You couldn’t necessarily say the same thing about every Leaf, but Zach Hyman showed up to play last night. Scoring the Leafs’ only goal late in the first period, his 1-1 marker gave the Leafs a shining. Of course, they’d concede the game’s next four goals, leaving Game 1 of the first round with a lopsided loss that left a sour taste in everyone’s mouth.
But let’s take a look at the goal and examine the effort that put the Leafs on the board for the only time last night.
The play starts innocently enough, with a chip out of the Leafs’ zone by Connor Brown after Morgan Rielly gets the puck behind the team’s net. Zdeno Chara has a bad pinch, and then Hyman then wins a footrace against a pair of Bruins to gain a 1-on-1 situation against a helpless Tuukka Rask after he crosses the crease and fires the backhand home. It was, in short, a quintessential Zach Hyman goal. Hard work, nothing pretty, but a great forecheck and making something out of nothing. Strap on those boots and head to the construction site. Log those hours in the mill. For a Toronto-born kid, Zach Hyman sure has a lot of farm-boy quality to him.
Maybe it’ll be the only goal he scores all series. After all, his 15 goals over the course of the season average out to one about every five and a half games.
And after being stapled to Auston Matthews virtually since day one of the the latter’s career, it looks like they’ll be separated for at least the start of tomorrow night’s game.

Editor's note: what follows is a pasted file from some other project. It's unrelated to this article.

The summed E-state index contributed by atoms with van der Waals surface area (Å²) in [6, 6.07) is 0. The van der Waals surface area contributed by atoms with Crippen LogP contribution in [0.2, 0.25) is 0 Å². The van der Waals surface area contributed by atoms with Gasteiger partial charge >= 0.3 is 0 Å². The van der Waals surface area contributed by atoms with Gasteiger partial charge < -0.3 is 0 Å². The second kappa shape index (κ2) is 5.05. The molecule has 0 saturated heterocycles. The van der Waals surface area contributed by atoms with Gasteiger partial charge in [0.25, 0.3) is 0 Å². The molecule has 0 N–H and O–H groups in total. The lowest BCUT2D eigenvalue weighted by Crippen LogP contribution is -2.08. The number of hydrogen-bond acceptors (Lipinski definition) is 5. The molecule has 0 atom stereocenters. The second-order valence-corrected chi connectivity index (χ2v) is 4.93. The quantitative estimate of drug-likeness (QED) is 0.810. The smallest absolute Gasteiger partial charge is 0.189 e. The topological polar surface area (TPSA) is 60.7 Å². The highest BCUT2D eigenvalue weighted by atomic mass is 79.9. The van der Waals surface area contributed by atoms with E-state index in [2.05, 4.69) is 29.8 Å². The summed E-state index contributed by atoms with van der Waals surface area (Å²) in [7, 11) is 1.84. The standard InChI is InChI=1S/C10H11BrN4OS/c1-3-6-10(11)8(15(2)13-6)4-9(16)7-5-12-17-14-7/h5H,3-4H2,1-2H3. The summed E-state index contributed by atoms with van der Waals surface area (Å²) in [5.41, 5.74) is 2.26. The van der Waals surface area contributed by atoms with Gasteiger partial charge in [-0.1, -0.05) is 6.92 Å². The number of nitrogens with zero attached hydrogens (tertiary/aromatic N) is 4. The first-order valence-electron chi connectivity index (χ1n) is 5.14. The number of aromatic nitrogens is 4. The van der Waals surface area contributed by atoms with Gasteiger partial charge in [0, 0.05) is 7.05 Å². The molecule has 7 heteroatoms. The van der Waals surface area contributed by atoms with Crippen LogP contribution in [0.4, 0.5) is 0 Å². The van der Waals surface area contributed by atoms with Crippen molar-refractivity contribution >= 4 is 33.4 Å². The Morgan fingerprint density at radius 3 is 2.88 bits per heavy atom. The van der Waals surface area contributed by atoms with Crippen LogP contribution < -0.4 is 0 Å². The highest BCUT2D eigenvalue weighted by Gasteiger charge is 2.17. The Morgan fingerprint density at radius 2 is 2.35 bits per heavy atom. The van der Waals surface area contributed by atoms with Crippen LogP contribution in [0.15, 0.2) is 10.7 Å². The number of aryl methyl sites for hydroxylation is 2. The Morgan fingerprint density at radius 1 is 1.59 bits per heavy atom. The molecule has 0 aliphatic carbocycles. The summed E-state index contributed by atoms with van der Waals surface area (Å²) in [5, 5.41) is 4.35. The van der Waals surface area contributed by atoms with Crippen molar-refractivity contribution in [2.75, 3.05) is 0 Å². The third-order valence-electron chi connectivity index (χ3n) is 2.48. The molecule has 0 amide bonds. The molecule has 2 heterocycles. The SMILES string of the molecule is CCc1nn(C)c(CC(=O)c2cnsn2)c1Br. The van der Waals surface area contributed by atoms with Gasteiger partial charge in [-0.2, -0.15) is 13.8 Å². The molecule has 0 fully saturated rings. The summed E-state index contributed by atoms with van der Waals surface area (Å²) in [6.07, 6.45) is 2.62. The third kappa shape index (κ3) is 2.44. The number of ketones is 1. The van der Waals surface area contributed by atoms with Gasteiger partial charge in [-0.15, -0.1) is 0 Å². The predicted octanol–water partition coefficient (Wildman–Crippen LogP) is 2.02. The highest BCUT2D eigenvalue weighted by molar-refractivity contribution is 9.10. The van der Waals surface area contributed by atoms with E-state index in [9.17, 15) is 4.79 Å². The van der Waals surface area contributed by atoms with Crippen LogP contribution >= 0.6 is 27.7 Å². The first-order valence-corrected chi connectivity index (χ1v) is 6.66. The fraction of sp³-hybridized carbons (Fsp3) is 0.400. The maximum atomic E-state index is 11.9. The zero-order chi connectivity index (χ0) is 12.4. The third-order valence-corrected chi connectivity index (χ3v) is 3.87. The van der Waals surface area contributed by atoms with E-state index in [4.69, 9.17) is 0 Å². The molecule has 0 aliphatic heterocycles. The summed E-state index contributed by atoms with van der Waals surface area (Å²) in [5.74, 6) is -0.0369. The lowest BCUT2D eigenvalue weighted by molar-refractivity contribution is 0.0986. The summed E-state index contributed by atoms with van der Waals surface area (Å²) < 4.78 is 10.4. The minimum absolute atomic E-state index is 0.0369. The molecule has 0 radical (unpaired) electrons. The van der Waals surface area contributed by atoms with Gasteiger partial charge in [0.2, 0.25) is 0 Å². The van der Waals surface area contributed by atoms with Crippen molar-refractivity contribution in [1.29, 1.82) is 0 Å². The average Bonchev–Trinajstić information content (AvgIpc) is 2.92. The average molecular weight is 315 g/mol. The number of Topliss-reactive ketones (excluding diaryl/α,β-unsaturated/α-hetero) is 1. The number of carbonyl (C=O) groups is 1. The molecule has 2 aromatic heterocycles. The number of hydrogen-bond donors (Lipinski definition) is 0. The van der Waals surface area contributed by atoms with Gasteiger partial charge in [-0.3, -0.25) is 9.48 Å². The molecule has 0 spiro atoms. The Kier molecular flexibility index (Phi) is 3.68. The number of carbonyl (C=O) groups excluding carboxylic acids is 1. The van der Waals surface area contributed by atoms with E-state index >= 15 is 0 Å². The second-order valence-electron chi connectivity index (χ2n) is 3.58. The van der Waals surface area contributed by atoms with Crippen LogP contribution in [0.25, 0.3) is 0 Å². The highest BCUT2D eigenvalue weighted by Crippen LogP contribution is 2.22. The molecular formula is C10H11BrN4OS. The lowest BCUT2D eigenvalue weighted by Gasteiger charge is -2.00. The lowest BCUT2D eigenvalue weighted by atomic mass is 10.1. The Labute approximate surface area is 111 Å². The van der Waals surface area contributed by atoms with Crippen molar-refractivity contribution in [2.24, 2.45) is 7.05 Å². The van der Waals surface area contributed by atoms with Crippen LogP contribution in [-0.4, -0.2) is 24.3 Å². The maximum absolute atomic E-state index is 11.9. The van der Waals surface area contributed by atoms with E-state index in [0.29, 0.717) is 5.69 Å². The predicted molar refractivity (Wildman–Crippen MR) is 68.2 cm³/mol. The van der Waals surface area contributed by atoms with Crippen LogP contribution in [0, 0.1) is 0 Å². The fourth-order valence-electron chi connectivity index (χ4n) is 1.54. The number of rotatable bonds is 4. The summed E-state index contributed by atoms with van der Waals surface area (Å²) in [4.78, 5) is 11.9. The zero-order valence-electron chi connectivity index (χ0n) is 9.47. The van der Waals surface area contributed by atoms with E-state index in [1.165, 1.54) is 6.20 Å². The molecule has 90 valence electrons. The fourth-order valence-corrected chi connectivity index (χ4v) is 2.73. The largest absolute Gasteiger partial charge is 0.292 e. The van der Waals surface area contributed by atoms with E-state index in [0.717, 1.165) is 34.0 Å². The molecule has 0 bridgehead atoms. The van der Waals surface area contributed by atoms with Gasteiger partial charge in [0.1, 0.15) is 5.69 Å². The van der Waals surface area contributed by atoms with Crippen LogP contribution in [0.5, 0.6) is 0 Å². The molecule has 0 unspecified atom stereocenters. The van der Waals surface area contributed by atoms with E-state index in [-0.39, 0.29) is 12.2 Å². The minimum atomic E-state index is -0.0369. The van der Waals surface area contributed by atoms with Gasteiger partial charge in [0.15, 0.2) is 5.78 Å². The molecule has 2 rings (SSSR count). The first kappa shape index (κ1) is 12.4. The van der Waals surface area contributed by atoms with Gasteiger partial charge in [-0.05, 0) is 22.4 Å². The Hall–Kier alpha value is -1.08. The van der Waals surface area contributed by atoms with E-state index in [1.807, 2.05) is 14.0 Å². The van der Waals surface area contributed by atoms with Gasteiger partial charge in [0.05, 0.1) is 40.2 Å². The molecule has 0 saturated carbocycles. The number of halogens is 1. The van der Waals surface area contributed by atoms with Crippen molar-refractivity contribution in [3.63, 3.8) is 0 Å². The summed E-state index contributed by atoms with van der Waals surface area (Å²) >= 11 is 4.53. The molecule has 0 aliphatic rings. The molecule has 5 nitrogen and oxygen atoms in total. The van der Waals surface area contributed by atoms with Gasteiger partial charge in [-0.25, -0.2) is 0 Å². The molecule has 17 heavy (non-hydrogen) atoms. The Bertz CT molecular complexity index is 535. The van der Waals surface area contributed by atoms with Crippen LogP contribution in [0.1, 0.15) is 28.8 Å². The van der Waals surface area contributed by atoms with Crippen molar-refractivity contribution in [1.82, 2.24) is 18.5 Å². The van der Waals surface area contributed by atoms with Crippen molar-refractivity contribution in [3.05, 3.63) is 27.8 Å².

Leo Komarov moves up to play with Matthews and Marleau moves back to centre.
Today’s Leafs lines:
— Jonas Siegel (@jonassiegel) April 13, 2018
Hyman’s story is both a traditional and a fairly unique one. Like many, he grew up playing in the Greater Toronto Hockey League. However, he chose the OJHL route before he headed off to the University of Michigan, became a 5th round draft pick, and was acquired by the Leafs in a trade for Gregg McKegg, who’s since been in three NHL organizations and has spent about equal amounts of time at the AHL and NHL levels. As both players are age 25 (and considering Florida placed him on waivers before Tampa Bay claimed him last season), it’s pretty clear to declare Hyman’s acquisition a success story in Toronto.
Zach Hyman won’t likely be the make or break factor in this series, as at the end of the day, there’s players with more talent and more skill on both sides of the ice. But with three more years left on his contract, he’s likely here to stay, and he’s a reliable top-six contributor who’s clearly shown he’s capable of handling the big moments. Zach Hyman isn’t elite, but he’s pretty darn good, and every play he makes like the one he did last night gives the Leafs just a little extra edge in their chances of winning this series.